Branton explains he had his first experience with discrimination when arrested as a teenager after he fought back when a store clerk struck him in his native Arkansas – a case later dismissed by a judge. Yet it was the acting bug that inspired Branton to study law at Northwestern, after traveling with a repertory company and military service. The tireless attorney who has won numerous distinctions and is a sought-after speaker, was one of the first to hire a consultant to psychologically profile juries and to demand fairer diversity of juries. Other legal distinctions include winning cases upon appeal at the U.S. Supreme Court level. His persuasive closing argument in the case of People v. Angela Davis (where he served as Chief Counsel) is still used for instruction in law schools. Branton is most proud of his 40-year effort to free death row inmate Robert Wesley Wells.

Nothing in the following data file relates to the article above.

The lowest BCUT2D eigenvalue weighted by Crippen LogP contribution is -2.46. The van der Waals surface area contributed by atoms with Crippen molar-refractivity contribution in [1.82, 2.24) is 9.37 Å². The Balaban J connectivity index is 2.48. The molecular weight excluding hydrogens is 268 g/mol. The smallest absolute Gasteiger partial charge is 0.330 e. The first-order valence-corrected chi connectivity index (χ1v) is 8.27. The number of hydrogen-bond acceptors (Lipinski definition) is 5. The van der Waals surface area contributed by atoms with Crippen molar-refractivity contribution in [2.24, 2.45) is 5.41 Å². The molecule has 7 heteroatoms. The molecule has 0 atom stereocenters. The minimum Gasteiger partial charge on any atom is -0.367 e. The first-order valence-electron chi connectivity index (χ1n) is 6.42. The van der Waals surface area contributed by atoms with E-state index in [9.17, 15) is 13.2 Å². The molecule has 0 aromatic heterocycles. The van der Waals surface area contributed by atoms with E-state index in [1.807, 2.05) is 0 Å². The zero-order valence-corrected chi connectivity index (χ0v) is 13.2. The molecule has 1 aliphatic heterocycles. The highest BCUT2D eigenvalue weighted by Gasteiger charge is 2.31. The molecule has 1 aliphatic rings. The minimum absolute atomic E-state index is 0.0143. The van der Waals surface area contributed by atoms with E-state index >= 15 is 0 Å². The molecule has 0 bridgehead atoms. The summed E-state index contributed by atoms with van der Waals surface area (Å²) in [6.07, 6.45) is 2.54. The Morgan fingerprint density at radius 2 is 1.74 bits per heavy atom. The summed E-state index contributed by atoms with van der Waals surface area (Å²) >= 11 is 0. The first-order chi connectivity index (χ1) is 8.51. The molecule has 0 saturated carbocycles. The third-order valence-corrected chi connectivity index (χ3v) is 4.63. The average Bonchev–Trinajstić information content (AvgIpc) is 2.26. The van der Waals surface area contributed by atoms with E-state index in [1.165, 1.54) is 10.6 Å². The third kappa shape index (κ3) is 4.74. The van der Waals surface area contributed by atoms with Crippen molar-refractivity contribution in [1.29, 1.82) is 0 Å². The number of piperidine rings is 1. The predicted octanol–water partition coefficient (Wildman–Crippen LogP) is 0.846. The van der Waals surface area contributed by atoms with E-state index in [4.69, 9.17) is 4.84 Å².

Although retired for ten years, Branton, continues to do pro bono work, graciously accepting cases for individuals arrested on bogus charges who cannot afford representation on their own. However, despite his 62-year career in civil rights (Branton was awarded the ACLU’s Lifetime Achievement Award in 2009), it is his late wife, Geraldine Branton, who he credits as his greatest inspiration: “When she saw a wrong, she tried to solve it.” He encourages young black people to take better advantage of the greater opportunities achieved through the civil rights movement. Branton has three sons and grandchildren.